We conclude, therefore, that the approach presented by the employer and insurer in their exhibit at the hearing and adopted by the compensation judge is a reasonable method of calculating the employee’s weekly wage, and we affirm the compensation judge’s finding on this point.  Lensegrav v. M.E.Robbinson, No. WC10-5200 (W.C.C.A. Apr. 12, 2011); Kuehn v. Vickerman Constr., Inc., No. WC05-103 (W.C.C.A. Aug. 16, 2005).

2.  Temporary Partial Disability.

An injured employee is entitled to temporary partial disability benefits when “the employee is employed, earning less than the employee’s weekly wage at the time of the injury, and the reduced wage the employee is able to earn in the employee’s partially disabled condition is due to the injury.”  Minn. Stat. § 176.101, subd. 2(b).  Case law refers to a requirement of “an actual loss of earning capacity that is causally related to the injury.”  Dorn v. A.J.Chromy Constr. Co., 310 Minn. 42, 245 N.W.2d 451, 29 W.C.D. 86 (1976).

On appeal, the employer and insurer argue that the compensation judge erred in finding that the employee had a loss of earning capacity related to the injury.  The employer and insurer note that the Wild team physician released the employee to play at the NHL level and stated that the employee was able to perform those duties as early as December 2006.  In addition, the IME, Dr. D’Amato, concluded the work injury had resolved and the employee had no physical restrictions.  Finally, the employer and insurer contend that the employee’s history demonstrates that he is essentially a minor-league hockey player, and that since his injury he has continued to be a minor-league hockey player.  All of this shows, according to their argument, that the employee has no physical restrictions from the work injury and has not suffered any loss of earning capacity.

In his findings on this issue, the compensation judge cited to the testimony of the employee.  Mr. Morgan testified he had a loss of strength and flexibility in his right leg and he lacked the ability to make “explosive” moves that had been central to his play.  The employee was not able to participate in all of the training camp exercises for the Washington Capitals at the beginning of the 2007-2008 season.  The employee told Dr. Shankman in April 2010 that it took him longer to warm up, that his leg was unstable and buckled.  He had difficulty using stairs.  Finally, the employee demonstrated at the hearing for the compensation judge’s observation that his right thigh was smaller than his left thigh.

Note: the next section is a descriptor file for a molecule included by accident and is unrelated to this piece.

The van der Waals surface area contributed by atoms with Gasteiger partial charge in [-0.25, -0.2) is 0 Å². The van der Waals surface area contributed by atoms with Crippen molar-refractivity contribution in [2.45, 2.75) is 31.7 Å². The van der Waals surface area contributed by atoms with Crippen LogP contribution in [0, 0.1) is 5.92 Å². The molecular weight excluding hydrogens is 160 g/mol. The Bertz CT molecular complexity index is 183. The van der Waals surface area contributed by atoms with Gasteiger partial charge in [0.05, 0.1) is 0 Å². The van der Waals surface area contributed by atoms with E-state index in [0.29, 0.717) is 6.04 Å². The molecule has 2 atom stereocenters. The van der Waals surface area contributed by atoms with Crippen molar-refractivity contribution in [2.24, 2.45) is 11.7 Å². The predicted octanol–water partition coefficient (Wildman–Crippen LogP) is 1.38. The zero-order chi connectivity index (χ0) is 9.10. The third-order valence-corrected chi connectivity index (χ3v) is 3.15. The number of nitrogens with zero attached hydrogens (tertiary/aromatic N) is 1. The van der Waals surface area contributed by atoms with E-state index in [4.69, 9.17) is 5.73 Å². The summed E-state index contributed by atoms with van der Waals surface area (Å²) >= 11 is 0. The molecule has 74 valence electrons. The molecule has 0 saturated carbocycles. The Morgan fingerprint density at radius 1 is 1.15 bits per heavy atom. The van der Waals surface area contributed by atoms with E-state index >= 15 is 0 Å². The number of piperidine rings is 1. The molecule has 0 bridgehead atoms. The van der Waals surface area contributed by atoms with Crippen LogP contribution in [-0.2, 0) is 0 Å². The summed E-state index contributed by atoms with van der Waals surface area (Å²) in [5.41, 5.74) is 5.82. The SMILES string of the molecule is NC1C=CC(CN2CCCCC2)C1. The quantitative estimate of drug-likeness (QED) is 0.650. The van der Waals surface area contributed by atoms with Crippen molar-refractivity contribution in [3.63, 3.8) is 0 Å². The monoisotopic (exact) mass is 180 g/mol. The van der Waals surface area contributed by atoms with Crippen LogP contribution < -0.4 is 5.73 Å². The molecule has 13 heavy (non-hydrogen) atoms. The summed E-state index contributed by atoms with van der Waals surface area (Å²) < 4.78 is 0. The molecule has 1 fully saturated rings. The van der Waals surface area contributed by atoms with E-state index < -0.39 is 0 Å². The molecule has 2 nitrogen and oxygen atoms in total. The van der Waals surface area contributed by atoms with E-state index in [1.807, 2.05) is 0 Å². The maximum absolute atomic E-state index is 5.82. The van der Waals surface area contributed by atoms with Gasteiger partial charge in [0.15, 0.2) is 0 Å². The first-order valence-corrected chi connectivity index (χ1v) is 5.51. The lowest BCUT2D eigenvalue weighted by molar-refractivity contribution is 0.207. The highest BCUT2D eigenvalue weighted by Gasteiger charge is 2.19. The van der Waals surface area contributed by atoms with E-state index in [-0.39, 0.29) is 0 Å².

The compensation judge found that the employee had a loss of earning capacity, clearly relying on the employee’s testimony to reach that conclusion.  A compensation judge’s determination that the employee has a continuing disability from the personal injury may be based on the employee’s testimony alone.  Brening v. Roto Press, Inc., 306 Minn. 562, 237 N.W.2d 383, 28 W.C.D. 225 (1975); Hallila v. Lund Int’l Holding, Inc., slip op. (W.C.C.A. Nov. 25, 2002).  We see no reason in our review of the record as to why the compensation judge should have disregarded the employee’s testimony.

We affirm the compensation judge’s award of temporary partial disability benefits. [2]

3.  Permanent Partial Disability.

The compensation judge adopted the opinion of Dr. Shankman on this issue and awarded the employee eight percent permanent partial disability for his leg injury.  The employer and insurer argue on appeal that the compensation judge erred in his conclusion.  They state that Dr. D’Amato measured the employee’s range of motion in adduction, abduction, flexion, extension, and internal and external rotation, and found the results all to be within normal limits.

Essentially, the employer and insurer suggest that the employee’s condition had improved in the year between Dr. Shankman’s examination and Dr. D’Amato’s examination.  However, Dr. D’Amato’s examination was at variance with the evidence at the hearing from the employee who showed the compensation judge the atrophy in his right thigh and testified as to the restrictions and limitations he had in the use of his leg.  Given that evidence, the compensation judge did not err in deciding to adopt the opinion of Dr. Shankman over that of Dr. D’Amato.  As we have noted in other decisions, the choice between two competing medical opinions is for the compensation judge, and generally this court will affirm a decision made on the basis of that choice when the medical opinion relied upon has adequate foundation.  Nord v. City of Cook, 360 N.W.2d 337, 37 W.C.D. 364 (Minn. 1985); Smith v. Quevecor, 63 W.C.D. 566 (W.C.C.A. 2003).

The decision of the compensation judge is affirmed.

[1] Wild:  $450,000 ÷ 52 = $8,653.85 x 29.41% = $2,545.10
                 Aeros:  $125,000 ÷ 52 = $2,403.85 x 70.59% = $1,696.88
                 $2,545.10 + $1,696.88 = $4,241.98

[2] At oral argument, counsel for the employer and insurer stated that the amount of temporary partial disability benefits was not known because the employee had received a house and car in addition to his salary when he played in Europe.  The question of the amount of temporary partial disability benefits is not for this court to review since the compensation judge made no finding as to the amounts to be paid.